Democrats, Republicans, and Israel
Since Israel came into existence in 1948, Democrats and Republicans have changed places in their attitudes toward Israel. In the first era, 1948–70, Democrats sympathized more with the Jewish state and Republicans distinctly less so.
In 2000, survey research commissioned by left-wing, anti-Israel activist James Zogby found “a significant partisan split” on the Arab-Israeli conflict, with Republicans significantly more pro-Israel than Democrats. For example, asked the question, “With regard to the Middle East, how do you feel the next president should relate to the region?” 22 percent of Republicans and only 7 percent of Democrats said he should be pro-Israel.
Recent research by the Gallup Poll finds that 72 percent of Republicans and 47 percent of Democrats sympathize more with the Israelis than Palestinian Arabs. A detailed look at this same data finds more dramatic results, with conservative Republicans over five times more sympathetic to Israel than liberal Democrats.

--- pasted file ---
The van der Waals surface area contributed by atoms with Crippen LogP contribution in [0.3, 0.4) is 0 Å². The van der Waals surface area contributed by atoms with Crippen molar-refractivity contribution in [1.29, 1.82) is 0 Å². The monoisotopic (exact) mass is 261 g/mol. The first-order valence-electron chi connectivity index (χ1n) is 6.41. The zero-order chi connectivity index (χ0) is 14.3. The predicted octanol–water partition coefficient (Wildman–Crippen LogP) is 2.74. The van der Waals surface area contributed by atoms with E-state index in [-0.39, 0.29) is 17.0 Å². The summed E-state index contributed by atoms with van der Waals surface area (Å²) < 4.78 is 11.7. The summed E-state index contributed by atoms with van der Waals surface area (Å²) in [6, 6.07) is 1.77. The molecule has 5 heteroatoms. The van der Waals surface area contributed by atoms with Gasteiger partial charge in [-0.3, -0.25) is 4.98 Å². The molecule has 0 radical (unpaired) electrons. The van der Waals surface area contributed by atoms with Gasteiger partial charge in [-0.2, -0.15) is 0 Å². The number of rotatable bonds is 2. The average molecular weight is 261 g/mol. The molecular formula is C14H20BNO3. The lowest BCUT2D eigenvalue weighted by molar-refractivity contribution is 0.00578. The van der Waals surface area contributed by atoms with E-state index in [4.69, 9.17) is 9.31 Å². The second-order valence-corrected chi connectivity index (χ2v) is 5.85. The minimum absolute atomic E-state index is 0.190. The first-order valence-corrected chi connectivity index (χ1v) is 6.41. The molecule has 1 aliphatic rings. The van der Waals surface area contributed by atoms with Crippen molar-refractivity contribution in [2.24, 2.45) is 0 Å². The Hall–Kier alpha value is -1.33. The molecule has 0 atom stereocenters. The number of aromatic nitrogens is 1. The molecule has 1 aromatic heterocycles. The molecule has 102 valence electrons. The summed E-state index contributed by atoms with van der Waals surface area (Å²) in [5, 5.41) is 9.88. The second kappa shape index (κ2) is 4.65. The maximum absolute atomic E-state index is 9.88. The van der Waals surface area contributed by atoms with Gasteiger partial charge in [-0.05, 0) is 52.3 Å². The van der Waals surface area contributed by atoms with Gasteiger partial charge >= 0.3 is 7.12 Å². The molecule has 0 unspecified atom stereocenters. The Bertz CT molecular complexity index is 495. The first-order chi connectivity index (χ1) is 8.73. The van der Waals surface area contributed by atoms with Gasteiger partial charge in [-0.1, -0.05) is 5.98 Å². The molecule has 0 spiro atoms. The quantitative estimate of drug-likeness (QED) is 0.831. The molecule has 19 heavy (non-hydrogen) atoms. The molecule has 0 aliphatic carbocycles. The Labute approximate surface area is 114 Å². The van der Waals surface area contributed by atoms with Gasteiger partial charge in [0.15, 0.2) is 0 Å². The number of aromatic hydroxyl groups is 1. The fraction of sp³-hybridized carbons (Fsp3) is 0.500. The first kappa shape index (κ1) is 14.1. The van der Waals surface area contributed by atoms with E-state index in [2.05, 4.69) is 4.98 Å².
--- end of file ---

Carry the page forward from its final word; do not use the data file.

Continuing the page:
The Democratic coolness toward Israel fits into a larger pattern of conspiracy theories about neo-conservatives and anti-Jewish outbursts by such party luminaries as Jimmy Carter, Jesse Jackson, Cynthia McKinney, and James Moran. One observer, Sher Zieve, concludes that among Democrats, “anti-Semitism is and has been on the rise” for some time.
The current trend appears to be growing. This leads me to expect that Muslims, Arabs, and others hostile to Israel will increasingly vote Democratic, even as Jews and those friendly to the Jewish state increasingly vote Republican. In this light, it bears noting that American Muslims see themselves in direct competition with Jews; the Brookings Institute’s Muqtedar Khan predicts that Muslims in the United States soon “will not only be able to out-vote, but also out-bid the Jewish and most other ethnic lobbies.”
These developments have potentially profound implications for U.S.-Israel relations. The cross-party continuity of policy of the past will end, to be replaced by a major shift whenever the White House changes hands from one party to the other. As the political consensus breaks, Israel will be the loser.
To read the entire article by Mideast expert Daniel Pipes, log onto DanielPipes.org. (Used by permission.)